How A Sweeping "New York Only" Trade Caused A 19,600 Share Flash Smash In IBM, And Sent The DJIA Surging
Courtesy of today's flash smash in IBM stock, which briefly sent IBM stock surging by 3% on what appears to have been a rogue trade, but may have been more, we now have some further clues into the massive market lifting buy orders that appear out of leftfield at strategic times, typically just before Sputnik moments. Bloomberg explains the melt up in the stock, that coincided with the inexplicable 80 point DJIA rally on no news, that moved the market from its lows, to green (in ES) for the day. "IBM, which makes up 10 percent of the share-price weighted Dow average, jumped to $164.35 on an order for 200 shares on the New York Stock Exchange at 3:18:15 p.m. New York time, according to data compiled by Bloomberg. The stock traded at $160.89 during the same second, followed by five trades for a combined volume of 19,600 shares at between $163.22 and $164.35, or as much as 2.2 percent higher. IBM retreated to $160.78 following those trades." But by then it was too late: the buying spree, of which IBM had been part of, had offset a momentum algo that for some inexplicable required a stunning 500 ES contracts per second for the last 15 minutes of trading - a truly whopping number, and indicative of someone with virtually unlimited pockets doing the buying. Furthermore as the chart below shows, the IBM trade happened just as the buying program went berserk and sent the TICK to the day's high at 1352.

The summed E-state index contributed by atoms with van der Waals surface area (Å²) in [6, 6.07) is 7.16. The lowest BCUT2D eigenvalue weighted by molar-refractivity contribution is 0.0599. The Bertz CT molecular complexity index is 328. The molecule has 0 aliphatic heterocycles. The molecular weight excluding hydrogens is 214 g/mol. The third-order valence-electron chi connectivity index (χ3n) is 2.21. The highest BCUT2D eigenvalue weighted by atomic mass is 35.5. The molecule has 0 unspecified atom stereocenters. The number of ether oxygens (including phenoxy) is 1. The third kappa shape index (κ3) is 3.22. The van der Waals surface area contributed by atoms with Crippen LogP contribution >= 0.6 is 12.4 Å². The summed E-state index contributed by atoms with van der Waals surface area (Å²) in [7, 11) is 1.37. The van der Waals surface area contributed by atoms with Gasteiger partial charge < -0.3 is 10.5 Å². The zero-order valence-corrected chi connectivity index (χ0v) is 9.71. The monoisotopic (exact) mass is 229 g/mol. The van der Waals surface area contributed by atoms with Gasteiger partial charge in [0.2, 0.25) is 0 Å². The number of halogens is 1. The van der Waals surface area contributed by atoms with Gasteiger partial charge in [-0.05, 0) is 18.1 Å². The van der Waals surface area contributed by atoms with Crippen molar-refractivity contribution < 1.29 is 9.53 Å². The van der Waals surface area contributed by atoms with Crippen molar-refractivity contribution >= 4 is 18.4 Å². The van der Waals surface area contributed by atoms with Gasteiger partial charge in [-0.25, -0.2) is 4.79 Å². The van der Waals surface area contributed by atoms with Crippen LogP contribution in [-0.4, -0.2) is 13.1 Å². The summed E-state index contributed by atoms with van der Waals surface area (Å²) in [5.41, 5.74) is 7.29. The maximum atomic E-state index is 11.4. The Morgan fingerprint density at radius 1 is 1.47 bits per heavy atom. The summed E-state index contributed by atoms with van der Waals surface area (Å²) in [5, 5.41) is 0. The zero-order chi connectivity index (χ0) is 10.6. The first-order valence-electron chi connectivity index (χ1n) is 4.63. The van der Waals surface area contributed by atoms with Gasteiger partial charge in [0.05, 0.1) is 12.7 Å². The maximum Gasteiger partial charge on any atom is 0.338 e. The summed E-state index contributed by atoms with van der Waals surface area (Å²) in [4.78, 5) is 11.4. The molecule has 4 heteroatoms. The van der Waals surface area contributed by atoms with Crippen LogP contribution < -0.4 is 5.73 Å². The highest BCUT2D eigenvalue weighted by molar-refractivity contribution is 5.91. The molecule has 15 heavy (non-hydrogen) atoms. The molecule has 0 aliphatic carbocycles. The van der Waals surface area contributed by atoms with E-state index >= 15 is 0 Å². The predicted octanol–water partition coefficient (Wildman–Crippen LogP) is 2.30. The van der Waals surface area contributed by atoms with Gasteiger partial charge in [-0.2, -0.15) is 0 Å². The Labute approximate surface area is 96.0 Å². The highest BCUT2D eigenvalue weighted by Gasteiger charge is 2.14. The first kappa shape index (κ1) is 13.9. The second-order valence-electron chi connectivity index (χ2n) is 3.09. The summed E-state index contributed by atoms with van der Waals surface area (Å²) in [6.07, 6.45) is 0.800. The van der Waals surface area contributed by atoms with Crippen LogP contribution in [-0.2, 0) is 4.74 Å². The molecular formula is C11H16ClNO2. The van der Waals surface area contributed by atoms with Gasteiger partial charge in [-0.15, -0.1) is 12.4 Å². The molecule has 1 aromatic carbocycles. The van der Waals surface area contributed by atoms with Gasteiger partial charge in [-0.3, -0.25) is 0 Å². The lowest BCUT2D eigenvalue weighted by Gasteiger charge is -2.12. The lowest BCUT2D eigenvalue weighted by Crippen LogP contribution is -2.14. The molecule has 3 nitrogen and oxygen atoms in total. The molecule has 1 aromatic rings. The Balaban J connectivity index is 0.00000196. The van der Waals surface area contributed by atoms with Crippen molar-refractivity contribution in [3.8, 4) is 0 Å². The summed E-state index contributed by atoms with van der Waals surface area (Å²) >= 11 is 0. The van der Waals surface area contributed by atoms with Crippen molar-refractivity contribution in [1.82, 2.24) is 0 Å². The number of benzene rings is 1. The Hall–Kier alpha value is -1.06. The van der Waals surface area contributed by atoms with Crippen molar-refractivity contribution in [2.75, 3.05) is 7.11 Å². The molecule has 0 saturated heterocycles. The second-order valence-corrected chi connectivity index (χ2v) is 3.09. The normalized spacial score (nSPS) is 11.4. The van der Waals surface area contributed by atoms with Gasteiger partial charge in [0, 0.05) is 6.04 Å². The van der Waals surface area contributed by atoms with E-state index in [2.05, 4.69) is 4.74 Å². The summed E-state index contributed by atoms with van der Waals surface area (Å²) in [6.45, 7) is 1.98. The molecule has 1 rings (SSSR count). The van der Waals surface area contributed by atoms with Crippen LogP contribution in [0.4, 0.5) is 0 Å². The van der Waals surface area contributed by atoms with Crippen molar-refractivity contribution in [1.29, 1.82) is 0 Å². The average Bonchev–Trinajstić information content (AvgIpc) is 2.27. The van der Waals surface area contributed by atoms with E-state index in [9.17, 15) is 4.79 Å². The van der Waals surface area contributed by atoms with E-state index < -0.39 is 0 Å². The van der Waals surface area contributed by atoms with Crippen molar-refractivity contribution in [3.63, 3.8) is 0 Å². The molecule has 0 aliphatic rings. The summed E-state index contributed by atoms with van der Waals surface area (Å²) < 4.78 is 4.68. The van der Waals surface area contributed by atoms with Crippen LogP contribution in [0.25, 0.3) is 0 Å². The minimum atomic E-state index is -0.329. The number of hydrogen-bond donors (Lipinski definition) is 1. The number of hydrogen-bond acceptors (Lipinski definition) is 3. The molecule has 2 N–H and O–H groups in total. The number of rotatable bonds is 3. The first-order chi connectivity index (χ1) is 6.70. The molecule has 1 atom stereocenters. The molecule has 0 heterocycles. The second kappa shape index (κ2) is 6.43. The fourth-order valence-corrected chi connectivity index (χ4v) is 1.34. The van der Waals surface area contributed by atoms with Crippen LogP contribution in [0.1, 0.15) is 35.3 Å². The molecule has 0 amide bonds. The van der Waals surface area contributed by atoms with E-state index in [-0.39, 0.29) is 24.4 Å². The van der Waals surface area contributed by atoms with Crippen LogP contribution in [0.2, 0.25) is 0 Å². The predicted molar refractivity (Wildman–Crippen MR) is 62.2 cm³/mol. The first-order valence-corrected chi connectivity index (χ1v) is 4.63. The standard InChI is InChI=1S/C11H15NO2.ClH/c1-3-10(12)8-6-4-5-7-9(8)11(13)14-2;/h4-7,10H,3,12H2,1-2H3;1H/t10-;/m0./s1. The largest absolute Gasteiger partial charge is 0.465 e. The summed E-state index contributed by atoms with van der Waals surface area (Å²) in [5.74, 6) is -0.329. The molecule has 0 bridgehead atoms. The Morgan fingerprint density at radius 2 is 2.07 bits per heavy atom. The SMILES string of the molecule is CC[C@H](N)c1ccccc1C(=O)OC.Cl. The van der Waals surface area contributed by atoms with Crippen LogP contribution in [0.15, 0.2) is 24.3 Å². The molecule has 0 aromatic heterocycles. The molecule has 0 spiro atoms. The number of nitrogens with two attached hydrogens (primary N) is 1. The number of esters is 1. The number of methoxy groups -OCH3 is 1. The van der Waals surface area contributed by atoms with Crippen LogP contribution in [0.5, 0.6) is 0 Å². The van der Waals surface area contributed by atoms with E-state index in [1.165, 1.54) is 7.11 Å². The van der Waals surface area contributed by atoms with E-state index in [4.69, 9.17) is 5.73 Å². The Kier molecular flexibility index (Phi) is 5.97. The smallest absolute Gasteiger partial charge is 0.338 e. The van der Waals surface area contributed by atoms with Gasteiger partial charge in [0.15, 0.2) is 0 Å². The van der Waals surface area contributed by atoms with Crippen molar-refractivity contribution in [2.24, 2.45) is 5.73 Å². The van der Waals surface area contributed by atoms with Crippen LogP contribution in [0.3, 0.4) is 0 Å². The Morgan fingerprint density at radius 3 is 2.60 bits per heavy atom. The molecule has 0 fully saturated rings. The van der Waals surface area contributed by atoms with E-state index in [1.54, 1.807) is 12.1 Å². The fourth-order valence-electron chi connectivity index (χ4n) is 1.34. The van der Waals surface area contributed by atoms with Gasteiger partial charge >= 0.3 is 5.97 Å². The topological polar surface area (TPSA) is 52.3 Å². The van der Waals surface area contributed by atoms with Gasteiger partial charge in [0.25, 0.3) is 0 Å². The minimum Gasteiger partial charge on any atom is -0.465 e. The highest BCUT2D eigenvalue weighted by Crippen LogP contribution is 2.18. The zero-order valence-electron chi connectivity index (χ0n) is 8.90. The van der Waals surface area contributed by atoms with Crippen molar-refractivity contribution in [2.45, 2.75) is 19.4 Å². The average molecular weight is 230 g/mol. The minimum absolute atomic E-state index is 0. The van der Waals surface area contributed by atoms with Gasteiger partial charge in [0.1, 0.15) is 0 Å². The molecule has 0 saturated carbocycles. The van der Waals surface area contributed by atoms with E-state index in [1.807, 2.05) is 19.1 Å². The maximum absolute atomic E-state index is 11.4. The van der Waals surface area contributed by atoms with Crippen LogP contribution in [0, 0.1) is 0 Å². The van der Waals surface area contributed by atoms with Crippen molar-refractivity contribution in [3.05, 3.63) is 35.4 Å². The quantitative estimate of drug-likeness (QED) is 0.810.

Here's what really happened: a "lift all" algo went nutes at precisely 15:18:15
And once again, it is the NYSE and those damn LRPs that are to blame:
“It looks like a rogue print,” Shea said. “My guess is
that this is an electronic order that was sent to the floor in
New York, tagged ‘New York only’ erroneously, restricting it
from being sent to other exchanges and thereby sweeping the book
in New York.”
Sure enough, our good old friends from the NYSE, who still owe us that DMM participant schedule, had nothing to say:
NYSE spokesman Ray Pellecchia and IBM spokesman Mike Fay
declined to comment when contacted by phone.
We'll provide you what they would say in the absence of a conflict: the complete lack of liquidity almost caused today's 3pm Fed-Citadel ramp up to crash and burn. Almost. Next time it just may...
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